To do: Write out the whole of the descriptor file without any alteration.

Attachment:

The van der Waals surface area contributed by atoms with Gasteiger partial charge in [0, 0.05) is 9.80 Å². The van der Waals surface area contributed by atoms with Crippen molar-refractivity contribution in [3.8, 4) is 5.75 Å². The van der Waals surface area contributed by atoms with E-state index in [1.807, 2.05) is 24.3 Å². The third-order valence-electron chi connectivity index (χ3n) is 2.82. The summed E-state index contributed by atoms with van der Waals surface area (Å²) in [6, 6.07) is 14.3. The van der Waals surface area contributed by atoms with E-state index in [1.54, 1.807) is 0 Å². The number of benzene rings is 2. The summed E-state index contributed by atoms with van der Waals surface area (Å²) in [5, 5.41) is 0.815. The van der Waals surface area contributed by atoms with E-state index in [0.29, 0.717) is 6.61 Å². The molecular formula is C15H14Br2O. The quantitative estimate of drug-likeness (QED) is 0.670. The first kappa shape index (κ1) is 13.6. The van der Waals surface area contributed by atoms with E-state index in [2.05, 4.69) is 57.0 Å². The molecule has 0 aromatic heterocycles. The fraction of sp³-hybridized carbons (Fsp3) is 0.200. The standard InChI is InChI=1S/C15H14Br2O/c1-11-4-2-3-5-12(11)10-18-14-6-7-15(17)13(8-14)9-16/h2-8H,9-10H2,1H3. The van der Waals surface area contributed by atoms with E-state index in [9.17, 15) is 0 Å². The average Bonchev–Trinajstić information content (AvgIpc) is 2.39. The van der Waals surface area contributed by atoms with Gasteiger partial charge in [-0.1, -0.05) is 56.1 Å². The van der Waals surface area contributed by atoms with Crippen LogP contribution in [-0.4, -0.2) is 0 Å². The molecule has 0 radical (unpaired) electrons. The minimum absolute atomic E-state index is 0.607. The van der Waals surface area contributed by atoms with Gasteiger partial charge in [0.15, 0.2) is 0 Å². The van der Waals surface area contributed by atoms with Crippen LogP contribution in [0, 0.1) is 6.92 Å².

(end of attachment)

The van der Waals surface area contributed by atoms with Gasteiger partial charge in [0, 0.05) is 9.80 Å². The van der Waals surface area contributed by atoms with Crippen molar-refractivity contribution in [3.8, 4) is 5.75 Å². The van der Waals surface area contributed by atoms with E-state index in [1.807, 2.05) is 24.3 Å². The third-order valence-electron chi connectivity index (χ3n) is 2.82. The summed E-state index contributed by atoms with van der Waals surface area (Å²) in [6, 6.07) is 14.3. The van der Waals surface area contributed by atoms with E-state index in [1.54, 1.807) is 0 Å². The number of benzene rings is 2. The summed E-state index contributed by atoms with van der Waals surface area (Å²) in [5, 5.41) is 0.815. The van der Waals surface area contributed by atoms with E-state index in [0.29, 0.717) is 6.61 Å². The molecular formula is C15H14Br2O. The quantitative estimate of drug-likeness (QED) is 0.670. The first kappa shape index (κ1) is 13.6. The van der Waals surface area contributed by atoms with E-state index in [2.05, 4.69) is 57.0 Å². The molecule has 0 aromatic heterocycles. The fraction of sp³-hybridized carbons (Fsp3) is 0.200. The standard InChI is InChI=1S/C15H14Br2O/c1-11-4-2-3-5-12(11)10-18-14-6-7-15(17)13(8-14)9-16/h2-8H,9-10H2,1H3. The van der Waals surface area contributed by atoms with E-state index in [9.17, 15) is 0 Å². The average Bonchev–Trinajstić information content (AvgIpc) is 2.39. The van der Waals surface area contributed by atoms with Gasteiger partial charge in [-0.1, -0.05) is 56.1 Å². The van der Waals surface area contributed by atoms with Crippen LogP contribution in [-0.4, -0.2) is 0 Å². The molecule has 0 radical (unpaired) electrons. The minimum absolute atomic E-state index is 0.607. The van der Waals surface area contributed by atoms with Gasteiger partial charge in [0.15, 0.2) is 0 Å². The van der Waals surface area contributed by atoms with Crippen LogP contribution in [0, 0.1) is 6.92 Å².